Roberts KE, Fallon MB, Krowka MJ, Benza RL, Knowles JA, Badesch DB et al. Serotonin transporter polymorphisms in patients with portopulmonary hypertension. Chest. 2009 Jun 1;135(6):1470-1475. https://doi.org/10.1378/chest.08-1909
Roberts, Kari E. ; Fallon, Michael B. ; Krowka, Michael Joseph ; Benza, Raymond L. ; Knowles, James A. ; Badesch, David B. ; Brown, Robert S. ; Taichman, Darren B. ; Trotter, James ; Zacks, Steven ; Horn, Evelyn M. ; Kawut, Steven M. / Serotonin transporter polymorphisms in patients with portopulmonary hypertension. In: Chest. 2009 ; Vol. 135, No. 6. pp. 1470-1475.
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abstract = "Background: The long allele of a functional promoter polymorphism in the serotonin transporter (SERT) is associated with an increased risk of some forms of pulmonary arterial hypertension. We hypothesized that the long allele or other polymorphisms in SERT would be associated with an increased risk of portopulmonary hypertension (PPHTN) in patients with advanced liver disease. Methods: We performed a multicenter case-control study. Subjects undergoing liver transplant evaluation at seven centers were prospectively screened for the presence of PPHTN using transthoracic echocardiography. PPHTN was confirmed by right heart catheterization using standard criteria. Results: The study sample included 30 case patients with PPHTN and 109 control subjects with advanced liver disease. There was no significant association between the long allele and case status in an adjusted additive model (odds ratio, 0.63; 95{\%} confidence interval, 0.33 to 1.21; p = 0.17). If anything, LL genotype tended to be associated with a lower risk of PPHTN. There were no associations between other SERT polymorphisms and PPHTN. Conclusions: SERT polymorphisms are not associated with the risk of PPHTN in patients with advanced liver disease. Other clinical or genetic risk factors may play a role in this complication of portal hypertension.",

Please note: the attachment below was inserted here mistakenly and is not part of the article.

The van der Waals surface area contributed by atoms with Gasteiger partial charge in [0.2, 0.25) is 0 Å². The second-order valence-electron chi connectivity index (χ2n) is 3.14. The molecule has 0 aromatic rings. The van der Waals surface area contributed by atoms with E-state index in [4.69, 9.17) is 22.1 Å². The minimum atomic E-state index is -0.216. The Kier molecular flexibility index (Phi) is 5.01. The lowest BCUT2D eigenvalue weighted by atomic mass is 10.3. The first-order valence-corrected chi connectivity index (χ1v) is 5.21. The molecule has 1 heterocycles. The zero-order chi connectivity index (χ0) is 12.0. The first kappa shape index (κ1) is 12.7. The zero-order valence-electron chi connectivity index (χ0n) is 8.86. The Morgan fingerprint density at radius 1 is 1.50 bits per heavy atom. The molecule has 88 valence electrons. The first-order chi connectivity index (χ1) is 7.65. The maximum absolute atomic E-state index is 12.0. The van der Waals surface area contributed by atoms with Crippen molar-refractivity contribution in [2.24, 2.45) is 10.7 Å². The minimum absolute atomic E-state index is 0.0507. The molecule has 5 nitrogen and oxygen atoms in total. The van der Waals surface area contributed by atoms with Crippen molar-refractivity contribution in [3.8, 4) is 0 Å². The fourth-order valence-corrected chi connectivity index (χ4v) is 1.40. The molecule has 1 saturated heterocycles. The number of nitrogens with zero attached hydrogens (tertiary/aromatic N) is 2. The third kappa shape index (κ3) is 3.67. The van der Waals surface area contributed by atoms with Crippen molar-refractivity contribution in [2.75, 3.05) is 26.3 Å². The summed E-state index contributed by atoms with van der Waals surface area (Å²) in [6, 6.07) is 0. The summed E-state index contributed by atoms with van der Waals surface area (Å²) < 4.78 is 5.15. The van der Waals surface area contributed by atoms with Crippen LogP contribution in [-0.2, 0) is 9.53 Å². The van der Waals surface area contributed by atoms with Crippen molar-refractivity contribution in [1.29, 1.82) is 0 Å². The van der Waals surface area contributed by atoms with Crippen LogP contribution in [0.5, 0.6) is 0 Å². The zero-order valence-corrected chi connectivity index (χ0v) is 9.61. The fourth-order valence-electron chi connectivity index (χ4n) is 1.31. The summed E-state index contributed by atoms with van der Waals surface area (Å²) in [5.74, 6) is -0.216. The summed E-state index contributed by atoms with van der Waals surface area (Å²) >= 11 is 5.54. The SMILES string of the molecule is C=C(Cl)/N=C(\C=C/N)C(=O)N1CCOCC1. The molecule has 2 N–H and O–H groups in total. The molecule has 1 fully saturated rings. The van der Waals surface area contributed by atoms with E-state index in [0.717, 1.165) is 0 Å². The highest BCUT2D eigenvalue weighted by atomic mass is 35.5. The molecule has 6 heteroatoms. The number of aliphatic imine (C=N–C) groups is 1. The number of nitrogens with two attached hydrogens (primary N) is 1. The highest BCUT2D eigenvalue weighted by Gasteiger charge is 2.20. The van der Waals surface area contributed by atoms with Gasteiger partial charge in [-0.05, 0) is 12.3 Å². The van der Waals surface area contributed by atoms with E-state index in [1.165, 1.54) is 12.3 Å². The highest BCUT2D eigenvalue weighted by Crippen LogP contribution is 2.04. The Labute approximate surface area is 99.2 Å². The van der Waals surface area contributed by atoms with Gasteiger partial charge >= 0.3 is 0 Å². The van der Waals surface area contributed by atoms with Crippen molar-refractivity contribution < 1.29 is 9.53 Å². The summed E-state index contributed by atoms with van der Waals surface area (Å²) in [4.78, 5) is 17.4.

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AU - Knowles, James A.

AU - Badesch, David B.

AU - Brown, Robert S.

AU - Taichman, Darren B.

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AB - Background: The long allele of a functional promoter polymorphism in the serotonin transporter (SERT) is associated with an increased risk of some forms of pulmonary arterial hypertension. We hypothesized that the long allele or other polymorphisms in SERT would be associated with an increased risk of portopulmonary hypertension (PPHTN) in patients with advanced liver disease. Methods: We performed a multicenter case-control study. Subjects undergoing liver transplant evaluation at seven centers were prospectively screened for the presence of PPHTN using transthoracic echocardiography. PPHTN was confirmed by right heart catheterization using standard criteria. Results: The study sample included 30 case patients with PPHTN and 109 control subjects with advanced liver disease. There was no significant association between the long allele and case status in an adjusted additive model (odds ratio, 0.63; 95% confidence interval, 0.33 to 1.21; p = 0.17). If anything, LL genotype tended to be associated with a lower risk of PPHTN. There were no associations between other SERT polymorphisms and PPHTN. Conclusions: SERT polymorphisms are not associated with the risk of PPHTN in patients with advanced liver disease. Other clinical or genetic risk factors may play a role in this complication of portal hypertension.